Note a) that only the courses marked “Free” are free of charge and b) that you do need to sign in with Facebook/Google or create an account to access courses.
Title: The Massachusetts Open Cloud
Speaker: Orran Krieger and Piyanai Saowarattitada
Location: MCS 148
Time: April 16th, 5-6pm
Sponsor: Women in Computer Science
The Massachusetts Open Cloud (MOC) is a new public cloud project announced by Governor Patrick in April 2014. It is a collaboration between the state, local universities and industry. The MOC will stand apart from existing single-provider clouds by enabling multiple entities to provide (rather than just consume) computing resources and services on a level playing field. Companies researchers and innovators can expose hardware or software services through the MOC, make them available to a large community of users, and derive revenue from doing so. In doing so, the MOC will provide unprecedented visibility and control to users of the cloud, allowing multiple users to simultaneously develop services that meet their specific needs while being isolated from both a performance and security perspective. We will describe the project vision, current status and some of the key technologies the project is developing.
The project is led at BU with academic partners from Northeastern, MIT, Harvard and University of Massachusetts. Industry partners include Cisco, Red Hat, Juniper, Dell, Intel, Lenovo, Mellanox, Brocade, DataDirect Networks, Mathworks, and Cambridge Computer Services.
Orran Krieger is the lead on the Massachusetts Open Cloud, Founding Director for the Cloud Computing Initiative (CCI) at BU, Resident Fellow of the Hariri Institute for Computing and Computational Science & Engineering, and a Professor of the practice at the Department of Electrical and Computer Engineering Boston University. Before coming to BU, he spent five years at VMware starting and working on vCloud. Prior to that he was a researcher and manager at IBM T. J. Watson, leading the Advanced Operating System Research Department. Orran did his PhD and MASc in Electrical Engineering at the University of Toronto.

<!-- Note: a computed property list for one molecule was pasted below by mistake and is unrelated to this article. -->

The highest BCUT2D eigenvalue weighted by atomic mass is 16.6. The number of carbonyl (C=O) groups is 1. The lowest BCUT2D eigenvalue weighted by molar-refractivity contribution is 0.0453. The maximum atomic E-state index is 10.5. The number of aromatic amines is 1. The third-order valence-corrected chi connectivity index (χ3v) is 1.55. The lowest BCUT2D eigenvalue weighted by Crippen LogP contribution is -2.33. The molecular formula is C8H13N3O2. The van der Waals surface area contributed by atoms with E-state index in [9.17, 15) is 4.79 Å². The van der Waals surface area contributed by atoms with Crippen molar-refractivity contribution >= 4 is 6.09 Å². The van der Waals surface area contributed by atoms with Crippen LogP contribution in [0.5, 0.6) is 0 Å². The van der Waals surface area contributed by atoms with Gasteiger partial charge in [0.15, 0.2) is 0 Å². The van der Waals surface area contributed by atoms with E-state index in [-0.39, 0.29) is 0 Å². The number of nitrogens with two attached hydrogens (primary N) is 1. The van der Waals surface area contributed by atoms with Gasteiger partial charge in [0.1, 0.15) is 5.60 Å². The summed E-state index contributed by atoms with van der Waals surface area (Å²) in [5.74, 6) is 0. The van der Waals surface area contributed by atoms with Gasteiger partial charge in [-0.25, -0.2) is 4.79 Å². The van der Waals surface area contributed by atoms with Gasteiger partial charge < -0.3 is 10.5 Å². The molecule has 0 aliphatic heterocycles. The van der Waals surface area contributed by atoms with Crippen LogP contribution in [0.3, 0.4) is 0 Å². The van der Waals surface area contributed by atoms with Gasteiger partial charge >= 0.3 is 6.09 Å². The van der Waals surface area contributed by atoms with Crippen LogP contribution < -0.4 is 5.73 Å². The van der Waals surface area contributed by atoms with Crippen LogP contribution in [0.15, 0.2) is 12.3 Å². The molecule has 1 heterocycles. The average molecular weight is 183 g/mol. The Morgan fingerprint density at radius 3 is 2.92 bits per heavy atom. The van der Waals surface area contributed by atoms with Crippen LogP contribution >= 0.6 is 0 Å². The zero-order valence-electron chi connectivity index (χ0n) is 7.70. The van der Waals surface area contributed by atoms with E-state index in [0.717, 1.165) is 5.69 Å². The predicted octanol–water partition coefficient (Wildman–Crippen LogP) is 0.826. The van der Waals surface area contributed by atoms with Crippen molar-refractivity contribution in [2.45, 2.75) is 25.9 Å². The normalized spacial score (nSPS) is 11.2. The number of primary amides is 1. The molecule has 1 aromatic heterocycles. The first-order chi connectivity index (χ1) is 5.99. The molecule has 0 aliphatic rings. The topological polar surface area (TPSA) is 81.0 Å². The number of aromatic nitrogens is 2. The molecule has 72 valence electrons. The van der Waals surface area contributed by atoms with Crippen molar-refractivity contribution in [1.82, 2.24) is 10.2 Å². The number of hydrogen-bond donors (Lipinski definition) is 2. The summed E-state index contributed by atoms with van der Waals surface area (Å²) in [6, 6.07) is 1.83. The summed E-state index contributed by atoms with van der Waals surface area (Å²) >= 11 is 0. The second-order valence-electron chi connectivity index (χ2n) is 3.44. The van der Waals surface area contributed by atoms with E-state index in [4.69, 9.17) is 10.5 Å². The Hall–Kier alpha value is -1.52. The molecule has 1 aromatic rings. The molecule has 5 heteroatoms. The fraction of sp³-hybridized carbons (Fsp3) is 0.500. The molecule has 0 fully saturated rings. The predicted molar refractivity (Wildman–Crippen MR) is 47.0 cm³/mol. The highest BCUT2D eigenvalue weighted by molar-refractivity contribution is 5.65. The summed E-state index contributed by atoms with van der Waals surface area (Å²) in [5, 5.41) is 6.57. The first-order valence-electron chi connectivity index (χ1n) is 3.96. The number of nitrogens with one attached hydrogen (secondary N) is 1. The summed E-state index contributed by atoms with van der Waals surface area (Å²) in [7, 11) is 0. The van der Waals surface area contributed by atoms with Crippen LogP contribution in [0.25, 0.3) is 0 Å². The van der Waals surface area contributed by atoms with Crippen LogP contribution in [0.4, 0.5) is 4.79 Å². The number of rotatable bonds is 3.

Piyanai Saowarattitada is the Technical Manager of the Massachusetts Open Cloud (MOC) project at the Hariri Institute at BU. Prior to joining the MOC in January 2015, Piyanai spent her system software engineering career in various Research and Development organizations at Hewlett Packard on many revenue generating Enterprise grade products including but not limited to HP Cloud Services, HP Integrity Virtual Machines, Cluster File System and various areas in HP proprietary Unix Operating systems. She received her Master Of Science degree from Rochester Institute of Technology. She obtained her PMP certificate in 2014. In her spare time, she likes to explore Wearable Technology, Data Science, and Effects of Computers in Human Behaviors.
About BU Women in Computer Science:
BU Women in CS (WiCS) is an undergraduate organization dedicated to creating a supportive community for young computer scientists of all genders and encouraging interest in technology.
Learn more about us at: https://buwics.wordpress.com/
Delayed update but still …Congratulations on our new E-board members:
Here are some resume resources that we hope you will find helpful. Note that some of the websites linked below are not as tech-specific, but they may contain generally useful information. Comment below or email us at firstname.lastname@example.org if you’d like to share additional pages or tips.
- If you don’t know where to start, look at some resume samples here, here, here, here, here, and here.
- Not everyone will agree on the efficacy of BU’s Center for Career Development, but BU CCD is an available resource. They also have a resume guide that they flip through during consultations, which includes sample resumes, a list of action verbs, and other tips. It’s available here.
- Here are some tips geared to college students.
- Use buzzwords carefully – the blogger here makes a good argument that your skills should corroborate with your experience. He also points out that you shouldn’t list every single course you’ve taken.
- Be specific – this means using numbers/specific quantities and also targeting your resume to the position.
- Formatting matters. And try to keep interesting details at the top.